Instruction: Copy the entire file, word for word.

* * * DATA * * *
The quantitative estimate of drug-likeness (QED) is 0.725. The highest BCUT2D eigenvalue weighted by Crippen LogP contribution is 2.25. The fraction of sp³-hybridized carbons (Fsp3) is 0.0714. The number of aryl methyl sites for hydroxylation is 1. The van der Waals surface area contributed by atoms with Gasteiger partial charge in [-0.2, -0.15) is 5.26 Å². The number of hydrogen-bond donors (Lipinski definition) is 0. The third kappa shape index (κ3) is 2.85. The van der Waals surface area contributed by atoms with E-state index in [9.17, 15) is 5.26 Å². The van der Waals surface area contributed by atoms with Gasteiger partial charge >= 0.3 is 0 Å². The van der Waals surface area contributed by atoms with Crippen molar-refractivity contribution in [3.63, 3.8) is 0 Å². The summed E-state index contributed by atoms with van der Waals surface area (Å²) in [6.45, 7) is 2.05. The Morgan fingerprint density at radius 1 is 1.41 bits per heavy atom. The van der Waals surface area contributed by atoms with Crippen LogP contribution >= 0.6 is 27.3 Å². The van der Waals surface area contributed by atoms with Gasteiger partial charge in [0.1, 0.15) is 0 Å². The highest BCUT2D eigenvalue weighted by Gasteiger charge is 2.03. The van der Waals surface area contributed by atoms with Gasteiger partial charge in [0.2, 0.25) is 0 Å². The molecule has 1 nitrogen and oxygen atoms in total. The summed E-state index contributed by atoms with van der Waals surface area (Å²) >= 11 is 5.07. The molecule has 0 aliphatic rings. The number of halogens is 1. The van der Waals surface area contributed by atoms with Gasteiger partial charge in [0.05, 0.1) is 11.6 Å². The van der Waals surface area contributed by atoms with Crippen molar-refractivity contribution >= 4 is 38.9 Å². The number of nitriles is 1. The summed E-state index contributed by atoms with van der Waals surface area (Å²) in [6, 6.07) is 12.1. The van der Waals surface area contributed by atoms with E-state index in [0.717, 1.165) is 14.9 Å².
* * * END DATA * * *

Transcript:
The quantitative estimate of drug-likeness (QED) is 0.725. The highest BCUT2D eigenvalue weighted by Crippen LogP contribution is 2.25. The fraction of sp³-hybridized carbons (Fsp3) is 0.0714. The number of aryl methyl sites for hydroxylation is 1. The van der Waals surface area contributed by atoms with Gasteiger partial charge in [-0.2, -0.15) is 5.26 Å². The number of hydrogen-bond donors (Lipinski definition) is 0. The third kappa shape index (κ3) is 2.85. The van der Waals surface area contributed by atoms with E-state index in [9.17, 15) is 5.26 Å². The van der Waals surface area contributed by atoms with Gasteiger partial charge >= 0.3 is 0 Å². The van der Waals surface area contributed by atoms with Crippen molar-refractivity contribution in [3.63, 3.8) is 0 Å². The summed E-state index contributed by atoms with van der Waals surface area (Å²) in [6.45, 7) is 2.05. The Morgan fingerprint density at radius 1 is 1.41 bits per heavy atom. The van der Waals surface area contributed by atoms with Crippen LogP contribution >= 0.6 is 27.3 Å². The van der Waals surface area contributed by atoms with Gasteiger partial charge in [0.1, 0.15) is 0 Å². The highest BCUT2D eigenvalue weighted by Gasteiger charge is 2.03. The van der Waals surface area contributed by atoms with Gasteiger partial charge in [0.2, 0.25) is 0 Å². The molecule has 1 nitrogen and oxygen atoms in total. The summed E-state index contributed by atoms with van der Waals surface area (Å²) >= 11 is 5.07. The molecule has 0 aliphatic rings. The number of halogens is 1. The van der Waals surface area contributed by atoms with Gasteiger partial charge in [0.05, 0.1) is 11.6 Å². The van der Waals surface area contributed by atoms with Crippen molar-refractivity contribution >= 4 is 38.9 Å². The number of nitriles is 1. The summed E-state index contributed by atoms with van der Waals surface area (Å²) in [6, 6.07) is 12.1. The van der Waals surface area contributed by atoms with E-state index in [0.717, 1.165) is 14.9 Å².